Ball Lightning May Be All in Your Head

At least half of reported cases could be hallucinations, study says.

A French illustration of ball lightning.

Mysterious floating blobs of light known as ball lightning might simply be hallucinations caused by overstimulated brains, a new study suggests.

For hundreds of years eyewitnesses have reported brief encounters with the golf ball- to tennis ball-size orbs of electricity. But scientists have been unable to agree on how and why ball lightning forms, since the phenomenon is rare and very short-lived. (See "Ball Lightning: A Shocking Scientific Mystery.")

Ball lightning is often reported during thunderstorms, and it's known that multiple consecutive lightning strikes can create strong magnetic fields. So Joseph Peer and Alexander Kendl at the University of Innsbruck in Austria wondered whether ball lightning is really a hallucination induced by magnetic stimulation of the brain's visual cortex or the eye's retina.

In previous experiments, other scientists had exposed humans to strong, rapidly changing magnetic fields using a medical machine called a transcranial magnetic stimulator, or TMS. The machine's magnetic fields are powerful enough to induce electric currents in human brain cells without being harmful.

Focusing magnetic fields on the visual cortex of the brain caused the subjects to see luminous discs and lines. When the focus was moved around within the visual cortex, the subjects reported seeing the lights move.

In their paper, which appeared online May 7 on the physics research website, Peer and Kendl argue that magnetic fields made by lightning could have the same effect as TMS machines on nearby humans.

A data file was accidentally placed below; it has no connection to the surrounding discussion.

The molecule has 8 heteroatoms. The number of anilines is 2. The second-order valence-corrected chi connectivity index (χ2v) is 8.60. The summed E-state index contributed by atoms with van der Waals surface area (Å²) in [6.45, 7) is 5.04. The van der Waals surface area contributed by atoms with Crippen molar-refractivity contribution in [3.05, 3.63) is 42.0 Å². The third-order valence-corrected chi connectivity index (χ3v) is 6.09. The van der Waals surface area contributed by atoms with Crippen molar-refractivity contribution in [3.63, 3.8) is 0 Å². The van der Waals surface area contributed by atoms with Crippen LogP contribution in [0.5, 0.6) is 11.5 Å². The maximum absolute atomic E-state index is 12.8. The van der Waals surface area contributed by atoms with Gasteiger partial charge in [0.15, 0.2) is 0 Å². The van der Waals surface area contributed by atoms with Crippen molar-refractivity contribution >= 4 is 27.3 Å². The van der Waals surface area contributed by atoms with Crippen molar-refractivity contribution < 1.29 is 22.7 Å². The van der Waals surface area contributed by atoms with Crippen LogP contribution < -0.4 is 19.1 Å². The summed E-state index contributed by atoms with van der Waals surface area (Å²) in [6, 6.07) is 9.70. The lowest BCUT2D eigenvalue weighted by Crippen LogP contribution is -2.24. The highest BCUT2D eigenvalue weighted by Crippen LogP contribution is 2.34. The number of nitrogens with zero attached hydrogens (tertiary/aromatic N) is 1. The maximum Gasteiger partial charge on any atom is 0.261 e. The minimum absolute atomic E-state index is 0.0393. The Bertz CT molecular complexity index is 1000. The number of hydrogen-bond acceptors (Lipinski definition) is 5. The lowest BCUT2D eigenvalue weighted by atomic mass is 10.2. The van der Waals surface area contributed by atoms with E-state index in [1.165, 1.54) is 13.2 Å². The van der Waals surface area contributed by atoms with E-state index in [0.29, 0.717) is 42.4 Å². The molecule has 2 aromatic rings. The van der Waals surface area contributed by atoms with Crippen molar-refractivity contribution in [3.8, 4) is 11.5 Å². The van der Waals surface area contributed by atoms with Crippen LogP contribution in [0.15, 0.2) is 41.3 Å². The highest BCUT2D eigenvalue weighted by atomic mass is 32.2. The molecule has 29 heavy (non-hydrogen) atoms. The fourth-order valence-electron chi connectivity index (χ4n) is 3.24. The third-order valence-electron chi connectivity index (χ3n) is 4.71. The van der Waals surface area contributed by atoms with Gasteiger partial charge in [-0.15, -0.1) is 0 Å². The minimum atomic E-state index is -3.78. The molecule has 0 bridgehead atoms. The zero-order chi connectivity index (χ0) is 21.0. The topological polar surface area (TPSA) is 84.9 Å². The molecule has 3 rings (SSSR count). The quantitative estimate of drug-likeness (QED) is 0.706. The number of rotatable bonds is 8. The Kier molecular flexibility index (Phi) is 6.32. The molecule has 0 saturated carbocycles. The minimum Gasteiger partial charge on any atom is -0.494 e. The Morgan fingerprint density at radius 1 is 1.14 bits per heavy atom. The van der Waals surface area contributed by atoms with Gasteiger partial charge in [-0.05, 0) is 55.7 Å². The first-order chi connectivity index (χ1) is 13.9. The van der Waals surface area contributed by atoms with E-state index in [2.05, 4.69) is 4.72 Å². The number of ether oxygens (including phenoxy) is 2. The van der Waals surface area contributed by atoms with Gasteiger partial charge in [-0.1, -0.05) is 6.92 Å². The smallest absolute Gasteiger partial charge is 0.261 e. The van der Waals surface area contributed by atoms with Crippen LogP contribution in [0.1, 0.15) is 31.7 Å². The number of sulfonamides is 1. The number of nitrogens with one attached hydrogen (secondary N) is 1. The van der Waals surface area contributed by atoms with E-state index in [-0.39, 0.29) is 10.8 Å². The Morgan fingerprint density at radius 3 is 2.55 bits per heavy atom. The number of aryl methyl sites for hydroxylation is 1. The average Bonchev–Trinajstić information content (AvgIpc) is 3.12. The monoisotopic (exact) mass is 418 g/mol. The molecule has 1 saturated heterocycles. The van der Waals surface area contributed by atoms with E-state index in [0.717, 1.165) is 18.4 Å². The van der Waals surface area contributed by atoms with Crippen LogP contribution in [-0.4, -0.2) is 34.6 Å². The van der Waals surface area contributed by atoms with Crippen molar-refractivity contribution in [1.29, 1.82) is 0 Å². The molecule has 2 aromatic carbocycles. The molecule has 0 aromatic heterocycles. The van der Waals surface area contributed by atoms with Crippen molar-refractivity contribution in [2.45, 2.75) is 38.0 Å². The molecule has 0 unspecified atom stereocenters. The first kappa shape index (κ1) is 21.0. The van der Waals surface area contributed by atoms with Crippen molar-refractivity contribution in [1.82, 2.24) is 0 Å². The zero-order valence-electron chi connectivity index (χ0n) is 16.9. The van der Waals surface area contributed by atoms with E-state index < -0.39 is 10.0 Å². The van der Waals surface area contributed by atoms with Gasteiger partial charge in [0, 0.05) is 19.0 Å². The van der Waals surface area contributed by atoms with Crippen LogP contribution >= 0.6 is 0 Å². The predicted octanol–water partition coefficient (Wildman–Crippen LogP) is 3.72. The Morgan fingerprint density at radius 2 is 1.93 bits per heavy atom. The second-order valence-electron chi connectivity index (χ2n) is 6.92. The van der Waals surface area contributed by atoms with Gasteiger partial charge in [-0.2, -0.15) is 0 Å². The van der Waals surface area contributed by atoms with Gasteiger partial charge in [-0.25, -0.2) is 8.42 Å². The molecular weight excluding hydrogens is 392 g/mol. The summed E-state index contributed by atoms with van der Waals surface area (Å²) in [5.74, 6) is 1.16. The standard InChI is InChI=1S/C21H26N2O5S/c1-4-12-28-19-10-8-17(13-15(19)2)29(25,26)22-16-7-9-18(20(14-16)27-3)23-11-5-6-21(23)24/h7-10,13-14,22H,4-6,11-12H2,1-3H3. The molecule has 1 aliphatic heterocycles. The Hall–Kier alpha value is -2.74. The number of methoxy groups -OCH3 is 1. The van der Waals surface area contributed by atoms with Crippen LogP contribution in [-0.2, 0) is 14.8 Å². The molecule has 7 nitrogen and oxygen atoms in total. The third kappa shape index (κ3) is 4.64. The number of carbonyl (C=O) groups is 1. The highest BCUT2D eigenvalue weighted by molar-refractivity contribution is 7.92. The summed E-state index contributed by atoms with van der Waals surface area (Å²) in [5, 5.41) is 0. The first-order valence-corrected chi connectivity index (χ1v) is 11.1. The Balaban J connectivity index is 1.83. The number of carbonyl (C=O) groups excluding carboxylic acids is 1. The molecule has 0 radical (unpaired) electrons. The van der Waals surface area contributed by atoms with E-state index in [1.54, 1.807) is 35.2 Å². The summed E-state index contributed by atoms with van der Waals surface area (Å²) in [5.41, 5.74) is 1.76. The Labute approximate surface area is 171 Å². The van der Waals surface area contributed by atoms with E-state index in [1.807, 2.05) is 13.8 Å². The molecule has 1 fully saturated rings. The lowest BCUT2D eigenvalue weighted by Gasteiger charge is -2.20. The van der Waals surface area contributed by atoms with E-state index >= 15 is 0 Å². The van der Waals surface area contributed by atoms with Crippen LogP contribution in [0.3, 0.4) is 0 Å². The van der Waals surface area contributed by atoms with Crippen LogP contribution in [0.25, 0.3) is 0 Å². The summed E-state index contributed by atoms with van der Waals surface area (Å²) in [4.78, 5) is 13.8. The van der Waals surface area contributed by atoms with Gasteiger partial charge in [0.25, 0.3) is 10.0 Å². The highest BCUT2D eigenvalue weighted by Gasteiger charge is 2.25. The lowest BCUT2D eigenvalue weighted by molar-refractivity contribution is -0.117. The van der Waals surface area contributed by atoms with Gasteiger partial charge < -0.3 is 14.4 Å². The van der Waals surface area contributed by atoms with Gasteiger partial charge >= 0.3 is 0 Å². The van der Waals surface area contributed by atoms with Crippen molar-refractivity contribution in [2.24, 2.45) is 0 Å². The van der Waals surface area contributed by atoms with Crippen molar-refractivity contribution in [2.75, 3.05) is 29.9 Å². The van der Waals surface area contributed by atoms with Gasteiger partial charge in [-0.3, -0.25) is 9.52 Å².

In fact, the pair thinks about half of all ball lightning reports are actually tricks of the mind induced by magnetism.

Ball Lightning Still Feasible in Nature

The researchers make a convincing argument that some ball lightning reports are spurred by hallucinations, said John Abrahamson, a chemist and ball lightning expert at the University of Canterbury in New Zealand who was not involved in the study.

But "I cannot believe that most of the images reported as ball lightning are due to this brain influence," Abrahamson said in an email.

For one thing, the colors of light seen by the subjects in the experiment were "white, gray, or in unsaturated colors." But ball lightning has been reported in a variety of colors, including orange, green, and blue, Abrahamson said.

Also, some eyewitness reports of ball lightning include close-up observations detailing the internal structures of the balls and even associated smells and sounds.

Some reports of ball lightning even involve multiple eyewitnesses who saw the same phenomenon from different angles and saw the balls travel in the same directions.

"This common geometric perception from different angles would be very unlikely if their brains were being stimulated" by the local magnetic field caused by lightning strikes, Abrahamson said.

Eli Jerby, an engineer at Tel Aviv University in Israel, has actually created something similar to ball lightning in the lab. He also doesn't think hallucinations could account for all ball lightning reports.

"While hallucinations could explain some cases, the effect of ball lightning is yet feasible in both nature and the laboratory," Jerby said in an email.

"Furthermore, with the recent experimental progress by us and by others, we are closer than ever to simulating natural ball lightning completely in the lab, and to explaining the real ball lightning enigma" in nature.